There can be little argument that the year we’ve just endured has been like none other. Travel restrictions, closed borders and event cancellations have forced the public to entertain themselves on their home turf. For the most part, when British Columbians were asked to play in their own backyard and do so responsibly, they did! The number of people recreating in the out of doors dramatically increased, as corralled residents explored the inner sanctums of this beautiful province. Now, I’ll take a couple of steps backwards and clarify that when I suggest people behaved responsibly, I was largely referring to the manner in which they dealt with the pandemic.
In the early stages of this aforementioned nightmare, most provincial parks were closed. As a result, stir-crazy residents were forced to set up camps in areas that lacked facilities like outhouses and firepits. Those familiar with camp etiquette realize that poop belongs in a hole and is not something that one should deposit about the moss in an upwind location.
Unfortunately, those not so aware were out in numbers. I can only imagine how many times a mule deer raised up its rear hoof only to think, “Ew.” I get the fact that provincial officials were trying to curtail travel. What I don’t understand is why campsites with safely positioned fire pits and sanitary facilities remained closed when it became very clear that a significant number of campers were utilizing alternative locations, in many instances the wagons being circled just outside park boundaries. I’m certain that every provincial campground I’ve had the pleasure of visiting has its sites arranged in a manner that would meet the B.C. social distancing standards. In my opinion, officials failed to consider the impacts of park-related decisions. I think this may have occurred because developing problems have largely taken place on real estate outside park boundaries and not directly involving fish or wildlife. We need a defender of the middle zone. I’m thinking it’s time to introduce Ranger Smith, a six-foot-four, buzz-cut-sporting ex-athlete armed with the tools of defence, who exudes an attitude of compliance expectation. Smith could intervene when stupid dominates common sense. I can hear it now: “Sir, pitching the family tent four metres from a main gravel thoroughfare exhibits gross disregard for the safety of your children. If you don’t move it to a safe location, I will write you a citation.” There are so many instances when the presence of an empowered constable could overt what’s likely to occur. The recording of vehicle licence plates might persuade persons camping within a re-created Trailer Park Boys set to leave a pristine outdoor environment in the condition it was found. Outdoor liaison Officer Smith could help avoid confrontation by mediating a relocation plan with the 87-year-old, nudism-practicing Sneebler sisters who’ve inadvertently set up camp a tree grove away from Joshua’s bird watching Bible camp retreat. At present, hundreds upon hundreds of these kinds of issues are left to sort themselves out. Maybe we need a battalion of Ranger Smiths, an order recognized as Woodland Rangers. Woodland Rangers could help those new to the outdoors both survive and enjoy their wilderness experience, and more importantly it would ensure that Mother Nature survives us.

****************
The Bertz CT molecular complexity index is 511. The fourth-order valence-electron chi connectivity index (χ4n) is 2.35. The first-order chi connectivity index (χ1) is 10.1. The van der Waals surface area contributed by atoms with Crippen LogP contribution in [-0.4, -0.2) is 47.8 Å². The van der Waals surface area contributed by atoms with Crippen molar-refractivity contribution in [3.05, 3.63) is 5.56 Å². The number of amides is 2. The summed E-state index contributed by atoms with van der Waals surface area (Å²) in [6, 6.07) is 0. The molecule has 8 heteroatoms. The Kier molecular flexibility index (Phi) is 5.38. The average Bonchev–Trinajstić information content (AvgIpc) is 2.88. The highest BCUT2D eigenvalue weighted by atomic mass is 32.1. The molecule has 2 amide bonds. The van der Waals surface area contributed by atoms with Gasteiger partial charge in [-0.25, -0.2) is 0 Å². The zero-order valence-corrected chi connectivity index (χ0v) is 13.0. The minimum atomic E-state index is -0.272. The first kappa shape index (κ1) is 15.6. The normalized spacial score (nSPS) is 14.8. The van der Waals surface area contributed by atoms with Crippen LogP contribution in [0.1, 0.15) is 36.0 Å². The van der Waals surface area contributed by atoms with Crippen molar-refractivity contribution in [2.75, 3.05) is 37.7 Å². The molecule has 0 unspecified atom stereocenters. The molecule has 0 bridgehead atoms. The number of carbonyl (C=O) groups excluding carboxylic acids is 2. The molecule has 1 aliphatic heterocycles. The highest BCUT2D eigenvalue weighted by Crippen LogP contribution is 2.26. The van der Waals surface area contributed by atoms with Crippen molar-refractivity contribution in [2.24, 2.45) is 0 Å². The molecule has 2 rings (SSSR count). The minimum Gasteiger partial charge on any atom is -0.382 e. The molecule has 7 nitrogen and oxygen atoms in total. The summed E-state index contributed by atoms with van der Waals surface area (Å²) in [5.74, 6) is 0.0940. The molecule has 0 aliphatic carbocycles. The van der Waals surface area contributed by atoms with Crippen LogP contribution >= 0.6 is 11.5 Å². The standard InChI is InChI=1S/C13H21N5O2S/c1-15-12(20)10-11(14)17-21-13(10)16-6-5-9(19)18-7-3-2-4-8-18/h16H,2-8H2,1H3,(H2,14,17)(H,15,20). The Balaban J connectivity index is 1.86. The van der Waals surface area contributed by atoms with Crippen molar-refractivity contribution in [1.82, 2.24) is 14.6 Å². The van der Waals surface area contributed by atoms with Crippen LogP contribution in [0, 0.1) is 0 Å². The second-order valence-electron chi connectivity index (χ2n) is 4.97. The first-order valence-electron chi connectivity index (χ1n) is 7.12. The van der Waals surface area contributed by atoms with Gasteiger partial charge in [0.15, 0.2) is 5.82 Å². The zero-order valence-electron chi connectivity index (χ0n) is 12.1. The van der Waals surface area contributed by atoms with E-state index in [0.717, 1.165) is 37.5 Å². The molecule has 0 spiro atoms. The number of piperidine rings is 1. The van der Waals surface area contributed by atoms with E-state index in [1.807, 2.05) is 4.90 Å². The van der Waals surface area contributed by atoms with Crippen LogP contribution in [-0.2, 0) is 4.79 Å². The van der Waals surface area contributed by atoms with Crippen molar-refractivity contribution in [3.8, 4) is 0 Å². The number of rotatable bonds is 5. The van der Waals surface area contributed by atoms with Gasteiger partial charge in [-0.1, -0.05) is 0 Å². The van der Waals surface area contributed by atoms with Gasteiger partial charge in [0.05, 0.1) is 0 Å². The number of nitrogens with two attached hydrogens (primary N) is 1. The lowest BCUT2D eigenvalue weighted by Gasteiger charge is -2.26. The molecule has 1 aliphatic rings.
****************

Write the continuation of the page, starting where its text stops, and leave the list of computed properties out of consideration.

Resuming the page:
At this point, I’m sure many of you are thinking, “We already have a Conservation Officer Service,” while others are mindful of the miniscule contingent of BC park rangers scattered about this province’s 944,735 square kilometres. The men and women working in the field for both these organizations need support. The park rangers patrol our parks, while the personnel-challenged COS struggles to work within a budget that assumes the bad guys perform illegal activities between 9 a.m. and 5 p.m. over the course of the standard the work week.
Environmental protection goes well beyond our bark boundaries and relates to a myriad of activities that don’t involve fish and wildlife. With so many people engaging BC’s wilderness this year, we can only anticipate that next year will be busier. I won’t for a minute suggest that the year 2020 has taught our government anything, that’s yet to be seen. What the past year has done is provide those with a brain an insightful highlighting of our shortfalls and, in doing so, given us the opportunity to adjust accordingly. Boy, doesn’t that phase, “Adjust accordingly,” have a nice ring to it? In their naked-ness, these two words exude an air of betterment. We need access to our hinterland; at the same time, it needs to be protected from those who don’t yet appreciate the treasures it yields. Wake up, government, and adjust accordingly! You don’t want the Sneebler sisters camped in your front yard.
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